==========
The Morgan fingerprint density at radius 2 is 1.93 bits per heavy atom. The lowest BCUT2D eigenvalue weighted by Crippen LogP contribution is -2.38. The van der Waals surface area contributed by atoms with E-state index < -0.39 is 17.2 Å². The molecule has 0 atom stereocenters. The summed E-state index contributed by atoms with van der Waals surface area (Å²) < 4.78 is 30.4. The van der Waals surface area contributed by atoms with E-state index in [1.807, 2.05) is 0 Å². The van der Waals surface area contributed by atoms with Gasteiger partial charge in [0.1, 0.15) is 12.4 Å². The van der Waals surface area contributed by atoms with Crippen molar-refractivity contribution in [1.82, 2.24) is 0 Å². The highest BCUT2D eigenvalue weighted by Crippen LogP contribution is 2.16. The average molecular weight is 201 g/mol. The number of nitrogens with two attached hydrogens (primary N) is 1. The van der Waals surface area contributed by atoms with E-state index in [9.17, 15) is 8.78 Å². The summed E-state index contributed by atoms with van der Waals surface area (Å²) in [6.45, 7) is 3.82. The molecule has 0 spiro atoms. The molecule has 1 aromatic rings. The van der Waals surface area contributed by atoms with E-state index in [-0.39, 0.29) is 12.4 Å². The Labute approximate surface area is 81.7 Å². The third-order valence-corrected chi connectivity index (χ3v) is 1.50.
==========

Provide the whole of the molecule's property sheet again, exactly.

The Morgan fingerprint density at radius 2 is 1.93 bits per heavy atom. The lowest BCUT2D eigenvalue weighted by Crippen LogP contribution is -2.38. The van der Waals surface area contributed by atoms with E-state index < -0.39 is 17.2 Å². The molecule has 0 atom stereocenters. The summed E-state index contributed by atoms with van der Waals surface area (Å²) < 4.78 is 30.4. The van der Waals surface area contributed by atoms with E-state index in [1.807, 2.05) is 0 Å². The van der Waals surface area contributed by atoms with Gasteiger partial charge in [0.1, 0.15) is 12.4 Å². The van der Waals surface area contributed by atoms with Crippen molar-refractivity contribution in [1.82, 2.24) is 0 Å². The highest BCUT2D eigenvalue weighted by Crippen LogP contribution is 2.16. The average molecular weight is 201 g/mol. The number of nitrogens with two attached hydrogens (primary N) is 1. The van der Waals surface area contributed by atoms with E-state index in [9.17, 15) is 8.78 Å². The summed E-state index contributed by atoms with van der Waals surface area (Å²) in [6.45, 7) is 3.82. The molecule has 0 spiro atoms. The molecule has 1 aromatic rings. The van der Waals surface area contributed by atoms with E-state index in [-0.39, 0.29) is 12.4 Å². The Labute approximate surface area is 81.7 Å². The third-order valence-corrected chi connectivity index (χ3v) is 1.50.